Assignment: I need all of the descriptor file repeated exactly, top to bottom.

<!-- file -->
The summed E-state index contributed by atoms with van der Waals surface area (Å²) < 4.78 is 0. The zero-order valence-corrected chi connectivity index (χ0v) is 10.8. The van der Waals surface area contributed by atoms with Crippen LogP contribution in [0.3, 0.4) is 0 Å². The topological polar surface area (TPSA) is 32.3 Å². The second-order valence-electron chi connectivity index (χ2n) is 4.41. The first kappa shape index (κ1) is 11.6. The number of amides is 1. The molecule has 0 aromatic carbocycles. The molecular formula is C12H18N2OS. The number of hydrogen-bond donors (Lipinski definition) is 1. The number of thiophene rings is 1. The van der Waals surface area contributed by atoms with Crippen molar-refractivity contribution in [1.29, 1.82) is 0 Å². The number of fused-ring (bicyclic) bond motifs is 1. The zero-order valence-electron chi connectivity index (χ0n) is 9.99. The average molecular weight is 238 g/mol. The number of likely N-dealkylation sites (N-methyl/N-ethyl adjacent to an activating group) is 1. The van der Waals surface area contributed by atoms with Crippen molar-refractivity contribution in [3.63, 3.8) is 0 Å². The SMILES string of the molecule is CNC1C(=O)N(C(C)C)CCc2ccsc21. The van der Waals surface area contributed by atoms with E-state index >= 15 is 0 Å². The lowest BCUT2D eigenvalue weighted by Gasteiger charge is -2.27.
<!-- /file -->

The summed E-state index contributed by atoms with van der Waals surface area (Å²) < 4.78 is 0. The zero-order valence-corrected chi connectivity index (χ0v) is 10.8. The van der Waals surface area contributed by atoms with Crippen LogP contribution in [0.3, 0.4) is 0 Å². The topological polar surface area (TPSA) is 32.3 Å². The second-order valence-electron chi connectivity index (χ2n) is 4.41. The first kappa shape index (κ1) is 11.6. The number of amides is 1. The molecule has 0 aromatic carbocycles. The molecular formula is C12H18N2OS. The number of hydrogen-bond donors (Lipinski definition) is 1. The number of thiophene rings is 1. The van der Waals surface area contributed by atoms with Crippen molar-refractivity contribution in [1.29, 1.82) is 0 Å². The number of fused-ring (bicyclic) bond motifs is 1. The zero-order valence-electron chi connectivity index (χ0n) is 9.99. The average molecular weight is 238 g/mol. The number of likely N-dealkylation sites (N-methyl/N-ethyl adjacent to an activating group) is 1. The van der Waals surface area contributed by atoms with Crippen molar-refractivity contribution in [3.63, 3.8) is 0 Å². The SMILES string of the molecule is CNC1C(=O)N(C(C)C)CCc2ccsc21. The van der Waals surface area contributed by atoms with E-state index >= 15 is 0 Å². The lowest BCUT2D eigenvalue weighted by Gasteiger charge is -2.27.